How to Pay for College .

How To Pay For College

We recently highlighted the fact that the cost of colleges is increasing with no signs of slowing down. Let’s face it, society and most high schools are pushing young students to go to college — regardless of what their career goals are. Promises of higher paying jobs are just the beginning of the sales pitch. At the same time, these same people are not being educated about the implications of a costly degree. Today we will discuss the different ways you can figure out how to pay for college.

First, let’s understand the bigger picture. A big problem is that starting your career saddled with tens of thousands of dollars in student loans means that recent grads are focused on paying loans instead of saving for retirement. Add on having to help pay for their parents who also didn’t save enough for retirement, and it quickly becomes a financial disaster.

This not only highlights the importance graduating with as little debt as possible, but also making a solid financial plan and budget. In general, we are huge proponents of starting at a community college. Do well enough to transfer into your dream school after a couple of years.

Remember, it’s the name of the institution on the bachelors degree diploma that matters, not where you took the intro courses. This alone could potentially cut your student loans in nearly half.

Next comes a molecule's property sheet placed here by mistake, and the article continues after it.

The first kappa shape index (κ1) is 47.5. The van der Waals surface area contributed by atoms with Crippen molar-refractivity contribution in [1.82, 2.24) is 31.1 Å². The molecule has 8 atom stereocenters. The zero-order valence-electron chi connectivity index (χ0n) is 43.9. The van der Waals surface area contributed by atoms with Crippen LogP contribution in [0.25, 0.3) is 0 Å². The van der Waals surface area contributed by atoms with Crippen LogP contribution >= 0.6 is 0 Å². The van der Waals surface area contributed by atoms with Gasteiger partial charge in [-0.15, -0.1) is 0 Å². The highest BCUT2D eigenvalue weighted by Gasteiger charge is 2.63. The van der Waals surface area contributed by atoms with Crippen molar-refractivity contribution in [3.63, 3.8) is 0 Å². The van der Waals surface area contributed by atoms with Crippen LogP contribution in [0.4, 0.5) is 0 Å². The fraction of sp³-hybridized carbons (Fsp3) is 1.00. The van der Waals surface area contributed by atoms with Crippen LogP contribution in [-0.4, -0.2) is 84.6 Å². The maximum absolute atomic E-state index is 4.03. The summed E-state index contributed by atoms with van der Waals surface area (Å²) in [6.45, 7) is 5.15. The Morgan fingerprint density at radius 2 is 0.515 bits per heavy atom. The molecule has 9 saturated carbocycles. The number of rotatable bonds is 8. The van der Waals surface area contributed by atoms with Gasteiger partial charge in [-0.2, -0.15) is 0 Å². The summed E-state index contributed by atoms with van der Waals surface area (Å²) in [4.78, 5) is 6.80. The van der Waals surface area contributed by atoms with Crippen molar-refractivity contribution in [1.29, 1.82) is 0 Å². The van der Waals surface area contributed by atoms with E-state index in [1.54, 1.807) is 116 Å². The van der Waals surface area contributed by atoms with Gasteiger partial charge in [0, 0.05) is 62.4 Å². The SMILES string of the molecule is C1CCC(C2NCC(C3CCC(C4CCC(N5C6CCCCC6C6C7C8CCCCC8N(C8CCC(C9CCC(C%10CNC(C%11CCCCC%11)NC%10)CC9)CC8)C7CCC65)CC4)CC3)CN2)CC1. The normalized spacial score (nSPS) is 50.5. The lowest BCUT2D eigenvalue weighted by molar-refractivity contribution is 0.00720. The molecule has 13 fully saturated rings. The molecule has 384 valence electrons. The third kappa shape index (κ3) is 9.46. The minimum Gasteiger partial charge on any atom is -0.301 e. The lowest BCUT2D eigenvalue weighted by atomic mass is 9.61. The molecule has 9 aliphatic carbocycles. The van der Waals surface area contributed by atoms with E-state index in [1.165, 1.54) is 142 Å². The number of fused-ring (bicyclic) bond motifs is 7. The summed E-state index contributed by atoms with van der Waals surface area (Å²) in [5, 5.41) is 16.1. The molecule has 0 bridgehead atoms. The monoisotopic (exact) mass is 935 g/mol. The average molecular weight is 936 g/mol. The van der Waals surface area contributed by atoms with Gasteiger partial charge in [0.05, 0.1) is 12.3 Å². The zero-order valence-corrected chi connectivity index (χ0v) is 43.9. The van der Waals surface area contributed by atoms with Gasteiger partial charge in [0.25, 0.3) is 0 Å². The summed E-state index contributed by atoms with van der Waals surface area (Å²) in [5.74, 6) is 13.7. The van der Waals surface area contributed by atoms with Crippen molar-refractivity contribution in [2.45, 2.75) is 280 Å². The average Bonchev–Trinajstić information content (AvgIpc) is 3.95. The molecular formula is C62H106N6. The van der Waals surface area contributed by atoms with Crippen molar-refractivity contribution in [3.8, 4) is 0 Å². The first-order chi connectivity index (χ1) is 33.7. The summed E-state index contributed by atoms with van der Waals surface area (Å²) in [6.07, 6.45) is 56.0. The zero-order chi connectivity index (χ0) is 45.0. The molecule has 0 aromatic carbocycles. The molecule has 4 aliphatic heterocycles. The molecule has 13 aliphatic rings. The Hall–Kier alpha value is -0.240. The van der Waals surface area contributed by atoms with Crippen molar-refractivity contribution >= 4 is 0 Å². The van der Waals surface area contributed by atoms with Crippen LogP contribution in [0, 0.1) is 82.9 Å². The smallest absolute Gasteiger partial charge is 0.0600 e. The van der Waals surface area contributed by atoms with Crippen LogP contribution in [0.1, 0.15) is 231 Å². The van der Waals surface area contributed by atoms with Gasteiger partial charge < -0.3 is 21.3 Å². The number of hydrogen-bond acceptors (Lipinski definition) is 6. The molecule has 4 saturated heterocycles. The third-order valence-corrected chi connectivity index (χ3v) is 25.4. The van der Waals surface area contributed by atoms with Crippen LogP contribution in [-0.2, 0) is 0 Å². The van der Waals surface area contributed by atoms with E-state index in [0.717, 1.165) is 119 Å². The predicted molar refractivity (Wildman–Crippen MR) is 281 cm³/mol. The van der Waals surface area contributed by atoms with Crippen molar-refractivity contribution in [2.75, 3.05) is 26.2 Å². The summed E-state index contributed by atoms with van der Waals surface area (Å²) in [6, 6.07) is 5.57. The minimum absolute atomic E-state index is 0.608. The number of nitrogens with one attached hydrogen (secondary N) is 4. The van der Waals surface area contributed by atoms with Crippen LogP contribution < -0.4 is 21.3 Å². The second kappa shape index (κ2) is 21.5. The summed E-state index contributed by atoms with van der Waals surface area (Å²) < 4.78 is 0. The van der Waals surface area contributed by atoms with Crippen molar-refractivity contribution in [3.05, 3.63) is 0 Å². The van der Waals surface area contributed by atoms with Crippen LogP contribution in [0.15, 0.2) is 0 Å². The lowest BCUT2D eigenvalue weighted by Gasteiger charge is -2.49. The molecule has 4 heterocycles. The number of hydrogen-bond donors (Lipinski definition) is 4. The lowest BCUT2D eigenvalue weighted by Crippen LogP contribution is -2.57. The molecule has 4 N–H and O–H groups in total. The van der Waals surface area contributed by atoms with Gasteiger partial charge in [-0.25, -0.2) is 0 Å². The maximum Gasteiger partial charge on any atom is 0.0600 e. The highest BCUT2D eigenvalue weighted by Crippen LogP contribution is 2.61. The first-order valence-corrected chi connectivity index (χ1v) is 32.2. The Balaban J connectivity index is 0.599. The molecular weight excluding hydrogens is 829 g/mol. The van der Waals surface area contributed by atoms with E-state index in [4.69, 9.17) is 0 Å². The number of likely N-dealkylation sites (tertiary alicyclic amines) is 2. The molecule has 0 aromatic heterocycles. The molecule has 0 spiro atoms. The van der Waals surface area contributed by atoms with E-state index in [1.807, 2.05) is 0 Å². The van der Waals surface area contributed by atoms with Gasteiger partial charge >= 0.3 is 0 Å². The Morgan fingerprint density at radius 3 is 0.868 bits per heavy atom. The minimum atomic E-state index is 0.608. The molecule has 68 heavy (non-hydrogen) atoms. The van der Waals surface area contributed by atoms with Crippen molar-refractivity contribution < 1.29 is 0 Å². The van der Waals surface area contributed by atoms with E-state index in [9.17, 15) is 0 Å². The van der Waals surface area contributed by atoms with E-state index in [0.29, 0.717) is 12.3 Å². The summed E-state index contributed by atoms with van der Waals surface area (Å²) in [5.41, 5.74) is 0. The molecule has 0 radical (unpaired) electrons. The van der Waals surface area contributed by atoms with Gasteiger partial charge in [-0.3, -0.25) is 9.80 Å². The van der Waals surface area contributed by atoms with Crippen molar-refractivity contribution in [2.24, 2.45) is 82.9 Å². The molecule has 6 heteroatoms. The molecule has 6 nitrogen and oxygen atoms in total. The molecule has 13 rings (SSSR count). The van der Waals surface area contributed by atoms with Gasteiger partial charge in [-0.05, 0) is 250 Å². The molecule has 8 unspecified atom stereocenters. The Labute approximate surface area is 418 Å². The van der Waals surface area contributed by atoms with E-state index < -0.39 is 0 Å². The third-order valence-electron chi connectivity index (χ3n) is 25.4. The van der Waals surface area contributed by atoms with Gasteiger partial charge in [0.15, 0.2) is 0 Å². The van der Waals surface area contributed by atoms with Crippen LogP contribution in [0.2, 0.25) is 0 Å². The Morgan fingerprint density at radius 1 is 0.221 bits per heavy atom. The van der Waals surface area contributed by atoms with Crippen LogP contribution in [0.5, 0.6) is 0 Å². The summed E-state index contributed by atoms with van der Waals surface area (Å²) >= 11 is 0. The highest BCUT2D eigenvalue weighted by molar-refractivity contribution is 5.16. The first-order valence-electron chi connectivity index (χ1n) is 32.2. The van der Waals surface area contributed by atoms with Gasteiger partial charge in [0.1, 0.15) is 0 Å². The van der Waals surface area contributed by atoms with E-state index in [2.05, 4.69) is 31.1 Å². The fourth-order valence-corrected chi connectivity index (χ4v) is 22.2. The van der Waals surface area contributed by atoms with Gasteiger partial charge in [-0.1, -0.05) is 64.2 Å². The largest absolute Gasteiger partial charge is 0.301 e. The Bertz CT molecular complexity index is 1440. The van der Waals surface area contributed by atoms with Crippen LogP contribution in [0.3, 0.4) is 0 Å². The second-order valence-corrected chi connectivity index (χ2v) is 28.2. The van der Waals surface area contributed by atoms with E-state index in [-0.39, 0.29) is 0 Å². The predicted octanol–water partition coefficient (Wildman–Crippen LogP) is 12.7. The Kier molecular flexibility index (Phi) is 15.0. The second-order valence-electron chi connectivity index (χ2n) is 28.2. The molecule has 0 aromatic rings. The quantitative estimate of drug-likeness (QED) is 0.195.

You Need A Plan

Once you’ve decided to attend college, be thoughtful about your professional plan after graduation. If you study literature because you love to read, take out $50K in loans and then realize most editors don’t have high salaries, you might be setting yourself up for financial misery. Take this into account when deciding where you want to go to college. If you have no clue what you want to do after college, it’s best to study a pre-professional discipline which has high wages and good job prospects (like nursing or computer science).

If you have no interest in going to college, you can also look into a trade school. The military is another option, if you have in interest in serving in the armed forces.

Here’s how to pay for college:

Tax Advantaged Accounts for College Savings

If you are a parent hoping to help your child pay for college you have a few options. As a parent, figuring out how to pay for college is very stressful. Experts recommend being open and honest with your children about your ability to help, if any.

When it comes to paying a child’s college, you can open an Education IRA or a 529 Plan, which both have tax advantages. Two main types of accounts used are Coverdell Education Savings Accounts (ESAs) also known as Education IRAs and 529 plans. ESAs are hindered by a low contribution limit ($2,000 per year in 2018) and no state tax break. 529 Plans have higher contribution limits and many states offer a tax break.

Working Before Arriving And While At College